It’s 7.45 and all the tables are already occupied. The staff are carrying in more chairs. Drinks are sipped. The hubbub of chatter hovers over the room, an evocation of the cigarette smoke of yesteryear.
The jam session is advertised for 8 o’clock and, as always, I wonder why everyone arrives so early, since the music never starts before about 8.30. 8 is when the odd musician strays in, casual, as though he happened to be passing and decided to drop in. He deposits his instrument on the stage area, then backtracks to the bar. A couple of other musicians drift in and slowly start tuning up. They catch sight of a familiar face in the audience, nod, smile, go and say hello. Totally oblivious to the social convention of time. Someday, someone will explain to me what makes jazz musicians think they are exempt from the professional courtesy of starting their performances on time. Classical musicians manage it. Actors manage it. The audience don’t seem to mind waiting. Maybe the fact that the performers are free to be themselves, faults included, makes the audience feel loved.
Eventually, the musicians start playing and the audience starts nodding and foot-tapping in time with the rhythm. Everybody knows the drill: about two-thirds of the way into the song, it’s solo time. The double bass player strums, pinches and boings, eyes closed, Dum-dum-dum-ing to himself. It’s the cue for the audience to applaud. Then it’s the turn of the bass guitar. Eyelids scrunched up together, face tense, suggesting a painful orgasm. Audience duly applauds. Last, but not least, comes the percussionist’s exhibition. It’s often the longest, with all the hide, wood and metal getting an extensive thrashing that culminates in another hail of applause.
The singer steps onto the stage, with perfected languor and stylised weariness. She brushes her mane of hair from one side of her neck to the other. Eyes closed, head slightly thrown back, the mic almost brushing her lips. It’s just her and the song in a private, intimate space. Shall we all tip-toe out and remove our voyeuristic presence?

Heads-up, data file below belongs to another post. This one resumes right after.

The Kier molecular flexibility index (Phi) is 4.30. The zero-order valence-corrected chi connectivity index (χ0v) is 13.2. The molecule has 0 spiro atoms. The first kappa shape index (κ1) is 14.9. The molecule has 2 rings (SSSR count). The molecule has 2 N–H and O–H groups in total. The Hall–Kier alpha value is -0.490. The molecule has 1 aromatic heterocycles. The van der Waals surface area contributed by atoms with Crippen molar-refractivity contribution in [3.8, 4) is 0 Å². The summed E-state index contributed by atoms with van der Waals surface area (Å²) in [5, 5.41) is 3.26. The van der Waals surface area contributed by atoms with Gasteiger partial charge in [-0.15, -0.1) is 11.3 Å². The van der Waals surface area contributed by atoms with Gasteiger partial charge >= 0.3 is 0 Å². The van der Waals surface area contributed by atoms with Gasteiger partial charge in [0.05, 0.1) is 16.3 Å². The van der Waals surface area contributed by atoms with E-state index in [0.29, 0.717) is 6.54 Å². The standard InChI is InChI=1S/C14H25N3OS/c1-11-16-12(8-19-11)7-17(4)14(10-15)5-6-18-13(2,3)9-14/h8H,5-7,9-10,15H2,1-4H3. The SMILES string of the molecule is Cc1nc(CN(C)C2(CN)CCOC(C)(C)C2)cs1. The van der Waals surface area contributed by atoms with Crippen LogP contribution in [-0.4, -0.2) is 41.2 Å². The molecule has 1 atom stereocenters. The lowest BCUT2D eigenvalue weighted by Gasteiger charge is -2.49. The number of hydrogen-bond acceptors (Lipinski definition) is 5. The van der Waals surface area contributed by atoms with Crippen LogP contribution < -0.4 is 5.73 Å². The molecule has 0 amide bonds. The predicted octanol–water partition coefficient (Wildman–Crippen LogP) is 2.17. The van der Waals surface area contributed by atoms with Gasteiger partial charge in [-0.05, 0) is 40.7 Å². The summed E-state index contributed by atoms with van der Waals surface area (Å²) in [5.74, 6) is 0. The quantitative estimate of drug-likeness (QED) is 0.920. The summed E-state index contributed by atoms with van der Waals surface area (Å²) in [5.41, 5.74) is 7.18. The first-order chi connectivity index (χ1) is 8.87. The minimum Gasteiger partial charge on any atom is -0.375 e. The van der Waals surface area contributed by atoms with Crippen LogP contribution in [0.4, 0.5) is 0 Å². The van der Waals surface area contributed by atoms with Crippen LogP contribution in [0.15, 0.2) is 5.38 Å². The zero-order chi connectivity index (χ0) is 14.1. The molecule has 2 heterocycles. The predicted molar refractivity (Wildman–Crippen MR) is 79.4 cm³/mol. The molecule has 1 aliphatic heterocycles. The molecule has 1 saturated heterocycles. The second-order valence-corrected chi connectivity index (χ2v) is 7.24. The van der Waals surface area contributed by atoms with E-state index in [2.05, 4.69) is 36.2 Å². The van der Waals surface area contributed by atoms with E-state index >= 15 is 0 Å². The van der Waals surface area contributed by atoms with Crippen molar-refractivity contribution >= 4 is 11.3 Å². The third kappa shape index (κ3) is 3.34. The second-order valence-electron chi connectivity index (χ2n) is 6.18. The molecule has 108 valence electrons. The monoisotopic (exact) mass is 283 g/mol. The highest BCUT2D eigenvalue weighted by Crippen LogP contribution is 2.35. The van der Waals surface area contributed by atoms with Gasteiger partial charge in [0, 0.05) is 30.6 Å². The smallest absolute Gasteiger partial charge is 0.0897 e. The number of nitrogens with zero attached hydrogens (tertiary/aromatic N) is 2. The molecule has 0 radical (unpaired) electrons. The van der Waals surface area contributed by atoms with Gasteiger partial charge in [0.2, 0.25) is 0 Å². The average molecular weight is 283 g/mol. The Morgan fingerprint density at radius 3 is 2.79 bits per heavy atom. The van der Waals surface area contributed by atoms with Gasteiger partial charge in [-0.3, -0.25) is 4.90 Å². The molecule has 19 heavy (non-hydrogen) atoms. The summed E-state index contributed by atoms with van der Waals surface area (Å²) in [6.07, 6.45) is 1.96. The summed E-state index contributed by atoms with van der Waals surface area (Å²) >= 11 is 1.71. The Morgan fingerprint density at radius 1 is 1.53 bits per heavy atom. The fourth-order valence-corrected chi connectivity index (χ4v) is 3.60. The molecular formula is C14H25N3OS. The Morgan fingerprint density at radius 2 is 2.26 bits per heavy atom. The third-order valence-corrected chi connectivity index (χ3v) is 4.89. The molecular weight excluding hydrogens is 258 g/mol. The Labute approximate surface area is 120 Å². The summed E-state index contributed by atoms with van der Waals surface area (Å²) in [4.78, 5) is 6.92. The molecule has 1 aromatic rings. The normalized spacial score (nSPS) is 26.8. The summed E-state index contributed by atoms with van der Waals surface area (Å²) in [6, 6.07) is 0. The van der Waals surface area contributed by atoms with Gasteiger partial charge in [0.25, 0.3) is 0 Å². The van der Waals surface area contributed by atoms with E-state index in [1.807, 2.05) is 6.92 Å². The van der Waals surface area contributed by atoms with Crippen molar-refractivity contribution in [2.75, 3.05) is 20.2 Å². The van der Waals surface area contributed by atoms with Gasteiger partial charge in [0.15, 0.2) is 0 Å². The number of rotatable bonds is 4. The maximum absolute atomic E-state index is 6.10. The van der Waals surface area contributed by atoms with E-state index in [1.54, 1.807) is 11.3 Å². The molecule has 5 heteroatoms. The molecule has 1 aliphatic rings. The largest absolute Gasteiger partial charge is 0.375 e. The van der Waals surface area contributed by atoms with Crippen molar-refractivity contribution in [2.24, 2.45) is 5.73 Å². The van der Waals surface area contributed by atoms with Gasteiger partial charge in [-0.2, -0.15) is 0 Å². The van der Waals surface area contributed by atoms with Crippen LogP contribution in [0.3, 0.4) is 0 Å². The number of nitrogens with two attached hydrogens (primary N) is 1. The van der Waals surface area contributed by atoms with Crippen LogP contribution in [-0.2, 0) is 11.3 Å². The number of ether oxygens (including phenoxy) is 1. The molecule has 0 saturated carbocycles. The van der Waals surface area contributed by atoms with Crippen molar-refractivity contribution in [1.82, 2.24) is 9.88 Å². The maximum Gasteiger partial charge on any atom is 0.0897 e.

I observe that everyone on stage has either his or eyes closed, or half-closed with a vacant, expression suggesting sense-altering, direct communication with an extra-terrestrial dimension.
A jazz trademark seems to be to cut the verse of the song and attack it straight from the chorus. Maybe doing what the composer and lyricist intended for the song would be too banal, too conventional, too conformist?
Ah, jazz. Jazz is life. Or is it life is jazz?
Let’s just drop all that jazz.
He, he. They sound like pretenders, and a Sax seems to be missing. I recall fantastic interactive Jazz improvisations that made your blood tingle in a cellar called ‘Domicile’ in Munich during the 70s. The sessions stretched into the mornings.
Oh, there’s a sax, a piano and a clarinet – I was just too lazy to include them, since it’s more of the same. I like some jazz. But I guess I have a problem with the “image” thing which borders on pretentiousness. The ‘Domicile’ sounds like quite a place!
It was, unless it still is. If so it might have changed.
:-)) it’s a different musical planet in the firmament. Worked with Ran Blake [3rd Stream Jazz at NEC in Boston]…it’s out there in a field with scratched with non-dualisms…
Sounds impressive. Are you a musician?
..a ‘failed musician’, thrice:-)
What a super post—love how you describe the ambiance and casualness of the musicians. I have heard a lot of live jazz and some are truly works of art–the musicians are on time and their style of music is bang-on, despite the solo wails of the horn or the enthusiastic response of the percussions–it’s amazing how all the notes and instruments meld together into a jazzy unit.
Oh, I enjoy some jazz. I just have a problem with the whole pretentious image thing, as though they think themselves better than anyone else. When you come across a truly good group, then it’s like a blood tonic.
Well, I know what you mean about attitude in jazz circles. I’m very picky about jazz, and tend to prefer more of a pure blues sound to just jazz. Therefore, when people say to me that they like “jazz and blues,” as if they were one thing, it perplexes me a little bit, as if they said “I like ballet and skinny-dipping” or something.
My main problem with jazz is the volume. Why do they have to use so much amplification in a tiny room?! I like more trad jazz and Dixie, as well as be-bop.